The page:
having to test each vehicle. In effect the regulatory effort has cascaded down to the component manufacturer, providing much-needed design flexibility to the final-stage manufacturer (which would not have to test every vehicle design variation). Aspects of this regulatory model may prove useful in the development of regulatory instruments for governing heavy-duty truck fuel consumption.

FINDINGS

Finding 3-1. Regulators have dealt effectively with the diversity and complexity of the vehicle industry for current laws on fuel consumption and emissions for light-duty vehicles. Engine-based certification procedures have been applied to address emissions from heavy-duty vehicles and the myriad of nontransportation engines. Regulators and industry have reached consensus in these cases, but years of development of procedures and equipment for certification, compliance, and the defining the standards themselves have been required. Standardized drive or operating cycles are utilized in all emissions and fuel consumption regulations to represent actual use of the vehicle or engine.


Finding 3-2. The heavy-duty-truck fuel consumption regulations in Japan, and those under consideration and study by the European Commission (EC), provide valuable input and experience to the U.S. plans. In Japan the complexity of medium- and heavy-duty vehicle configurations and duty cycles was determined to lend itself to the use of computer simulation as a cost-effective means to calculate fuel efficiency. The EC studies thus far indicate plans to develop and use simulations in the expected European regulatory system. Japan is not using extensive full-vehicle testing in the certification process, despite the fact that its heavy-duty-vehicle manufacturing diversity is less than in the United States, with relatively few heavy-duty-vehicle manufacturers and no independent engine companies.


Finding 3-3. The existing regulations pertaining to medium- and heavy-duty vehicle safety and emissions provide examples indicating that the industry’s diversity is addressed by requiring compliance, or at least conformity, at the component level, reducing the regulatory burden on the final-stage manufacturer and thus preserving the flexibility of assembly to meet customer demands.


Finding 3-4. The legislation passed by California requiring tractor-trailer combinations to be SmartWay certified will have a significant impact on the number of vehicles in the United States that are specified with fuel-efficient technologies beginning in 2010.

REFERENCES

CRC (Coordinating Research Council). 1973. Heavy-Duty Vehicle Driving Pattern and Use Survey. Columbia, S.C.: Wilbur Smith and Associates. May.

CRC. 1974. Heavy-Duty Vehicle Driving Pattern and Use Survey: Part II—Los Angeles Basin. Columbia, S.C.: Wilbur Smith and Associates. February.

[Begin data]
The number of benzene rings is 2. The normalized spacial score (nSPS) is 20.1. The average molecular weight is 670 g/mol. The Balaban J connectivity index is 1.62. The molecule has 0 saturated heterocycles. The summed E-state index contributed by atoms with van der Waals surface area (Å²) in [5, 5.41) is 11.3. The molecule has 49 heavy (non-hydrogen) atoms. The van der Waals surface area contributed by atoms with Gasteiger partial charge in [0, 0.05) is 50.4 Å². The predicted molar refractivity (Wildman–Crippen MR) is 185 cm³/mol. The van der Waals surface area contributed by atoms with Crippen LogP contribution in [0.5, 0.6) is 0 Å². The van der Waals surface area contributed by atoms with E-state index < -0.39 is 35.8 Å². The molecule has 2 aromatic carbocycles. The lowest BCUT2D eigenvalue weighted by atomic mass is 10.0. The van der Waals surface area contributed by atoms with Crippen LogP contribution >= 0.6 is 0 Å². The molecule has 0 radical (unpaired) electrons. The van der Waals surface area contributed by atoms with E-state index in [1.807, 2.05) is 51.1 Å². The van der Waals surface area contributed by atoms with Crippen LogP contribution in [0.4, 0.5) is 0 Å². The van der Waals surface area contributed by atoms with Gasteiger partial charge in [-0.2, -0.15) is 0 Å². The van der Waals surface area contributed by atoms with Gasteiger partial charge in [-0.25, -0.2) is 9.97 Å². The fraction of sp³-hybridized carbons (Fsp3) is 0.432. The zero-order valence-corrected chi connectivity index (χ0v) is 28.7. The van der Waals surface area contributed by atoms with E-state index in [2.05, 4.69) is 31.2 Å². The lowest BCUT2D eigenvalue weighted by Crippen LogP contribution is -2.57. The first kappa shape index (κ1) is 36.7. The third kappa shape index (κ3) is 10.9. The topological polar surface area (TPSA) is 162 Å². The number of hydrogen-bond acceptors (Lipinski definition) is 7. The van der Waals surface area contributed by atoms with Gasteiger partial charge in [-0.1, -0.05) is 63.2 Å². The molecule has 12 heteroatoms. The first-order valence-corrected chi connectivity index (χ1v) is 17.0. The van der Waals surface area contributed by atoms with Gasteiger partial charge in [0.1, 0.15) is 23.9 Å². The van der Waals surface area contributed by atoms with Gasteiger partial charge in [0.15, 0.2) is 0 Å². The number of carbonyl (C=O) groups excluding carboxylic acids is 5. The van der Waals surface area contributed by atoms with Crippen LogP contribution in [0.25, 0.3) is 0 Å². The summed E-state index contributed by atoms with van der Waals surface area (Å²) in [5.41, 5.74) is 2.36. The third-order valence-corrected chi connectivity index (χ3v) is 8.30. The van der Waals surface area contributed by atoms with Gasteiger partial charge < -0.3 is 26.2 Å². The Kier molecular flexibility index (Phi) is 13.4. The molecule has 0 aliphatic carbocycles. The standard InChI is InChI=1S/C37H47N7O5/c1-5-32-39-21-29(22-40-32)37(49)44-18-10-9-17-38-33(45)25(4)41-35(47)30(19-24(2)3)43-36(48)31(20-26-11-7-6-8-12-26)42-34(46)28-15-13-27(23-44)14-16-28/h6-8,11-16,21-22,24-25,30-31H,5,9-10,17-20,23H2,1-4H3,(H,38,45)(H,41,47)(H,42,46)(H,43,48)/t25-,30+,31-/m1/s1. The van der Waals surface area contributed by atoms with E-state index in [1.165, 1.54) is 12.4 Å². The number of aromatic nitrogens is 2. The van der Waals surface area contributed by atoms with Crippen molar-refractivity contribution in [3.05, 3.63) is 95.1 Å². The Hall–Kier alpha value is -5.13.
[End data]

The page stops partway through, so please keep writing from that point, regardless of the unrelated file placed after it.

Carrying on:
CRC. 1977. Truck Driving Pattern and Use Survey—Phase II. Columbia, S.C.: Wilbur Smith and Associates. June.

EPA (U.S. Environmental Protection Agency). 2006a. Fuel Economy Labeling of Motor Vehicles: Revisions to Improve Calculation of Fuel Economy Estimates, Final technical support document. 40 CFR Parts 86 and 600 [EPA-HQ-OAR-2005-0169; FRL-8257-5]. Federal Register: Dec. 27, 2006 (Vol. 71, No. 248): Rules and Regulations: Pp. 77871-77969.

EPA. 2006b. Regulatory Announcement: EPA Issues New Test Methods for Fuel Economy Window Stickers. EPA fact sheet, document number EPA420-F-06-069. Available at http://www.epa.gov/fueleconomy/420f06069.htm.

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Merrion, D. 2002. Heavy Duty Diesel Emissions, Fifty Years, 1960-2010. Proceedings of the 2002 Fall Technical Conference of the ASME Internal Combustion Engine Division, New Orleans, La., Sept. 8-11. New York: American Society of Mechanical Engineers.

Morita, K., K. Shimamura, S. Yamaguchi, K. Furumachi, N. Osaki, S. Nakamura, K. Narusawa, K-J. Myong, and T. Kawai. 2008. Development of a fuel economy and exhaust emissions test method with HILS for heavy-duty HEVs. SAE Paper 2008-01-1318. Also in SAE International Journal of Engines.

NHTSA (National Highway Traffic Safety Administration, U.S. Department of Transportation). 1990. Laboratory Test Procedure for Federal Motor Vehicle Safety Standards and Regulations No. 121D, Air Brake Systems—Dynamometer, TP-121D-01. May. Available at http://www.nhtsa.dot.gov/cars/rules/import/fmvss/index.html#SN121.

NHTSA. 2004. Laboratory Test Procedure for FMVSS, No. 121, Air Brake Systems, TP-121V-05. March 12.

Sato, S. 2007. Fuel Economy Test Procedure for Heavy Duty Vehicles, Japanese Test Procedures, Presented at the IEA/International Transport Forum Workshop on Standards and Other Policy Instruments on Fuel Efficiency for HDVs, Paris France, June 21-22.



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